Thursday, March 5, 2009

Thought this might be interesting. This is the first real critique I've seen for President Obama. I'm glad there are a few people willing to risk the wrath of "popular" media to publish truth. Check it out.

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(CNN) -- As a spending bill loaded with pork makes its way through Congress, President Obama is getting pushback from members of his own party who are questioning his vow to end wasteful spending.

The Senate could vote on the spending bill as early as Thursday.

The president on Wednesday pledged turn tide on an "era of fiscal irresponsibility," reiterating his campaign promise that the days of "pork ... as a strategy" are over.

And in a prime-time address before a joint session of Congress, Obama last week praised the $787 billion stimulus package signed into law, telling the nation, "I'm proud that we passed a recovery plan free of earmarks, and I want to pass a budget next year that ensures that each dollar we spend reflects only our most important national priorities."

But some in the audience found that hard to swallow.

"There was just a roar of laughter -- because there were earmarks," said Sen. D-Missouri.

Earmarks, sometimes called "pork," are unrelated pet projects that members of Congress insert in spending bills. The scoffing continues as the president hammers away at reducing wasteful spending and saving taxpayers money while lawmakers on Capitol Hill load up a spending bill with more than 8,000 earmarks totaling nearly $8 billion.

The legislation in question is a $410 billion omnibus bill that would keep the federal government running through the rest of the fiscal year, which ends in September 2009.

According to Taxpayers for Common Sense, a group that monitors government spending, the bill includes:

  • Nearly $1.8 million for pig odor research in Iowa
  • $950,000 for a convention center in Myrtle Beach, South Carolina
  • $143,000 for a natural history museum in Las Vegas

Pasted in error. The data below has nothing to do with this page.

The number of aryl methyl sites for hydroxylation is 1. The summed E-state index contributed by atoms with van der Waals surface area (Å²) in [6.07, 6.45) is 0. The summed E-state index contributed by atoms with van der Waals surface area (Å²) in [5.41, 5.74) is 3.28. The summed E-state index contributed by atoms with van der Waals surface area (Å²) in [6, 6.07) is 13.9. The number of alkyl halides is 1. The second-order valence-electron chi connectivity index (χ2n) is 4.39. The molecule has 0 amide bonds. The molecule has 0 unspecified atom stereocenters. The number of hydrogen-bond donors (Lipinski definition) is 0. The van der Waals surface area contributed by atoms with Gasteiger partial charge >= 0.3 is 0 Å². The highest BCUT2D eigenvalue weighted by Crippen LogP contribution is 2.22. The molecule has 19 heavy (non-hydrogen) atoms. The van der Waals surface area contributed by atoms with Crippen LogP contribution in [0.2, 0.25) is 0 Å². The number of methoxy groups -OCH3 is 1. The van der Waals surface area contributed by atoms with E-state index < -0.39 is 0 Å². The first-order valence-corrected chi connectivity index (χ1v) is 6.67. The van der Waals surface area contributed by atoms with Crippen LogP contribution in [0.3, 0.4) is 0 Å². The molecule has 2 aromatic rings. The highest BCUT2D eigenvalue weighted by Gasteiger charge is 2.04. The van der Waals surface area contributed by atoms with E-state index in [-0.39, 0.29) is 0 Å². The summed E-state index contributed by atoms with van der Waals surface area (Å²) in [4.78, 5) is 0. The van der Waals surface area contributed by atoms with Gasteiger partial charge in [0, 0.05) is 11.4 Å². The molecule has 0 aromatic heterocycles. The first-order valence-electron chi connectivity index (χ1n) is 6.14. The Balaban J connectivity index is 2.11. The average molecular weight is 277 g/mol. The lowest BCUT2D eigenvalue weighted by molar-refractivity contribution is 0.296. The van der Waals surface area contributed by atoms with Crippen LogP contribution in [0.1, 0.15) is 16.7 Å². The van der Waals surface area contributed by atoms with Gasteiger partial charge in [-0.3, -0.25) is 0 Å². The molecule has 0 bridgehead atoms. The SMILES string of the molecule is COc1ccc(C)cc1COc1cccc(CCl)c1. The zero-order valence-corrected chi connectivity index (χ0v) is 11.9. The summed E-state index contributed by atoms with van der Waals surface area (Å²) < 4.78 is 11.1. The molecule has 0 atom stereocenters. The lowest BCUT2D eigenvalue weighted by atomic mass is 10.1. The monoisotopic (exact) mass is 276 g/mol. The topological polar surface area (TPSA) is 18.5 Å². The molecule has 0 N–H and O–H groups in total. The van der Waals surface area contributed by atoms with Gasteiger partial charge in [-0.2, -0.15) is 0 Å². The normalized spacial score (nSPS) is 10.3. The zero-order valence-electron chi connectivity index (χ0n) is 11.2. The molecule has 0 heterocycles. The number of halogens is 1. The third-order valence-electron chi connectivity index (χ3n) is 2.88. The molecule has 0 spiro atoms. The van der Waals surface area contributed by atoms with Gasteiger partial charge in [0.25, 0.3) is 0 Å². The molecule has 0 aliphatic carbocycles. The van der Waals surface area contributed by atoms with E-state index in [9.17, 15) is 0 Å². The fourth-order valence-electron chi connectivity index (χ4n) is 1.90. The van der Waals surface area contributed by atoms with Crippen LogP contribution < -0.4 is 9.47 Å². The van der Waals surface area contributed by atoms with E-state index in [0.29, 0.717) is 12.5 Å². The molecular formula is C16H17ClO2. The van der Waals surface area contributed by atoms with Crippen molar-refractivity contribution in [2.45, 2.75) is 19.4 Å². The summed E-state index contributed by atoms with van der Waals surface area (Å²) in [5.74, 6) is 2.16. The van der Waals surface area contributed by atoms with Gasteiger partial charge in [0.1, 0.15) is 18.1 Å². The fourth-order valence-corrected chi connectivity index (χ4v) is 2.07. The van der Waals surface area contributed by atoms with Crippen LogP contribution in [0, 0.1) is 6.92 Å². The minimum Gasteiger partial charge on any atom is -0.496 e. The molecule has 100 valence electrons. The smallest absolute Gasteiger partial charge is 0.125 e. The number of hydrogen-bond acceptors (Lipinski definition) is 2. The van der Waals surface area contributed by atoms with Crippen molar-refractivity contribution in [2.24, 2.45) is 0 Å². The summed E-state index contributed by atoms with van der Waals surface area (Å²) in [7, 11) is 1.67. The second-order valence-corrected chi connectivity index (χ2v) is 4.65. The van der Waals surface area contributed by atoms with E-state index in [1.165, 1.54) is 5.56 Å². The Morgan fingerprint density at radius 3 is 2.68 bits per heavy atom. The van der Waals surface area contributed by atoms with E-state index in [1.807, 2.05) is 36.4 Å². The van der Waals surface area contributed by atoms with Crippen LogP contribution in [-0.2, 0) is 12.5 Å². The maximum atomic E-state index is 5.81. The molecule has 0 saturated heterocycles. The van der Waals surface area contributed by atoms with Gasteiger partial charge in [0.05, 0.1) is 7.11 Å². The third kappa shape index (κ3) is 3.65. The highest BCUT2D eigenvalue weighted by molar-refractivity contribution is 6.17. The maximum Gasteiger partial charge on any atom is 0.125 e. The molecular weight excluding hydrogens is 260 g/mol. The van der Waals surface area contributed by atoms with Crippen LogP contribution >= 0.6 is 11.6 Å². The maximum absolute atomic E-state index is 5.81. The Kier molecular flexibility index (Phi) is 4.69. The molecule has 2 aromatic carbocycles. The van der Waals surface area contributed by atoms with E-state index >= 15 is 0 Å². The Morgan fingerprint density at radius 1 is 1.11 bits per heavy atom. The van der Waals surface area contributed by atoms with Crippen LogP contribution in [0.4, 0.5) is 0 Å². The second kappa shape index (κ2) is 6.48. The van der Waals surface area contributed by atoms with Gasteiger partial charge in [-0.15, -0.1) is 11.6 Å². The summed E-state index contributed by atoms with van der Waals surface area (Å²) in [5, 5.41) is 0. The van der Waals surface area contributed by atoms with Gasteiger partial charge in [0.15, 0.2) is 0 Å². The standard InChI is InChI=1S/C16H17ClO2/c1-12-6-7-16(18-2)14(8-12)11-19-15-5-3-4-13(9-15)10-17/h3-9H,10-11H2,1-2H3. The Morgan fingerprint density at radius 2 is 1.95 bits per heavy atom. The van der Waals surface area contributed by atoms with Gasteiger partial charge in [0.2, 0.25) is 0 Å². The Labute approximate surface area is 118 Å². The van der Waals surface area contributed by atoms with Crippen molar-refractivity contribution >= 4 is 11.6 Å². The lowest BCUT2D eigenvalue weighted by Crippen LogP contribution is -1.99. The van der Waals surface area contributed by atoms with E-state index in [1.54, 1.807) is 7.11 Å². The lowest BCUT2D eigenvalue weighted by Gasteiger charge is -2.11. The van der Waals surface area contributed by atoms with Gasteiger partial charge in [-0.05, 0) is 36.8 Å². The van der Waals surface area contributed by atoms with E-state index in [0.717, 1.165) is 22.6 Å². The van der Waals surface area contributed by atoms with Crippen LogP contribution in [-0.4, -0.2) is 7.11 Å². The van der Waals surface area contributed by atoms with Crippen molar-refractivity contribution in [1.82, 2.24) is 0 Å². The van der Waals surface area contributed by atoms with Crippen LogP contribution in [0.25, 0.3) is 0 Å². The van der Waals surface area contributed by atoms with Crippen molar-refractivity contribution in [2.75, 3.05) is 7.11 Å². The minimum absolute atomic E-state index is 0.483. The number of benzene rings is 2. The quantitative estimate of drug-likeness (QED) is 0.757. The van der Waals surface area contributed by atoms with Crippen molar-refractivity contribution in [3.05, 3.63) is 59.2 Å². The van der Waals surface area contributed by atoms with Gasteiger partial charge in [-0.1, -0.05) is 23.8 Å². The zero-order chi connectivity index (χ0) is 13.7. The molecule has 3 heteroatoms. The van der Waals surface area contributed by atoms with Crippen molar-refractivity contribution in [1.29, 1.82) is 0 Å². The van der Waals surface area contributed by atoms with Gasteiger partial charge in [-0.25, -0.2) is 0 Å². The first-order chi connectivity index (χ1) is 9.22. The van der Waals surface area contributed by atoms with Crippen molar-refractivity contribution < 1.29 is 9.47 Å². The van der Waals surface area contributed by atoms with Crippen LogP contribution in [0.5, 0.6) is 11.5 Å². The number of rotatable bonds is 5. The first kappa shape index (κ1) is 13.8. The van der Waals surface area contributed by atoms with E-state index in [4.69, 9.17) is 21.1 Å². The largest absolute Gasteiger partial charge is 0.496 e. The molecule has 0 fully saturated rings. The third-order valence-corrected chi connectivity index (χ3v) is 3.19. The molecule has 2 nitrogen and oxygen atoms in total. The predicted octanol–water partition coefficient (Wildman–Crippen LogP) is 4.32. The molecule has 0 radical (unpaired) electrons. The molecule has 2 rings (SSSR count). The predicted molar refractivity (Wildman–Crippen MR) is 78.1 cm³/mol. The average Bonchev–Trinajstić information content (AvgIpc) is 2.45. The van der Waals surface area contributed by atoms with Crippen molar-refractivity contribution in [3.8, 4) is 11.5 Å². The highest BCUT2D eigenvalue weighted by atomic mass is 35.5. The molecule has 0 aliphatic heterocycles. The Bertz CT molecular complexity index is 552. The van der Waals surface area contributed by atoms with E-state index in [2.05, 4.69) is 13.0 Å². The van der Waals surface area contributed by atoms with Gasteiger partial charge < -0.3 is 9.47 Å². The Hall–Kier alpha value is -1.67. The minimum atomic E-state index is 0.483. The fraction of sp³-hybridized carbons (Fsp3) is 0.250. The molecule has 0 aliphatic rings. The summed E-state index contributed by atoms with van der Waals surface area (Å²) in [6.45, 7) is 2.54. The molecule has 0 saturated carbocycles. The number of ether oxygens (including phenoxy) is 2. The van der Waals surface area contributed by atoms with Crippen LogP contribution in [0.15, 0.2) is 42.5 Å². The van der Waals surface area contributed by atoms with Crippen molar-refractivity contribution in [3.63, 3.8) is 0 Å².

• $238,000 for the Polynesian Voyaging Society in Hawaii
  • About 60 percent of the earmarks are from Democrats, and about 40 percent are from Republicans, according to Taxpayers for Common Sense.

    Ryan Alexander, the president of the Taxpayers for Common Sense, pointed out that not all earmarks are bad.

    "They're not always good or bad. What's bad is the process. We don't know why certain projects get earmark funds and why other projects don't. Some of them may be good. But that could be just as well by accident as it is by design, because we have no idea why these projects are funded and why other projects aren't," he said.

    Earlier this week, 14 Democratic senators met to talk about their concerns with the spending. On Wednesday, Democratic Sens. Evan Bayh and Russ Feingold called on Obama to veto the bill. Video Watch Feingold talk about a 'teary-eyed' defense of earmarks »

    "But the bloated omnibus requires sacrifice from no one, least of all the government. It only exacerbates the problem and hastens the day of reckoning," Bayh wrote in a Wall Street Journal editorial published Wednesday.

    Democrats blocked amendments by Sens. John McCain, R-Arizona, and Tom Coburn, R-Oklahoma, that would have narrowed the spending on earmarks.

    "So much for the promise of change. This may be -- in all the years I have been coming to this floor to complain about the earmark pork barrel corruption that this system has bred, this may be probably the worst, probably the worst," McCain said Tuesday.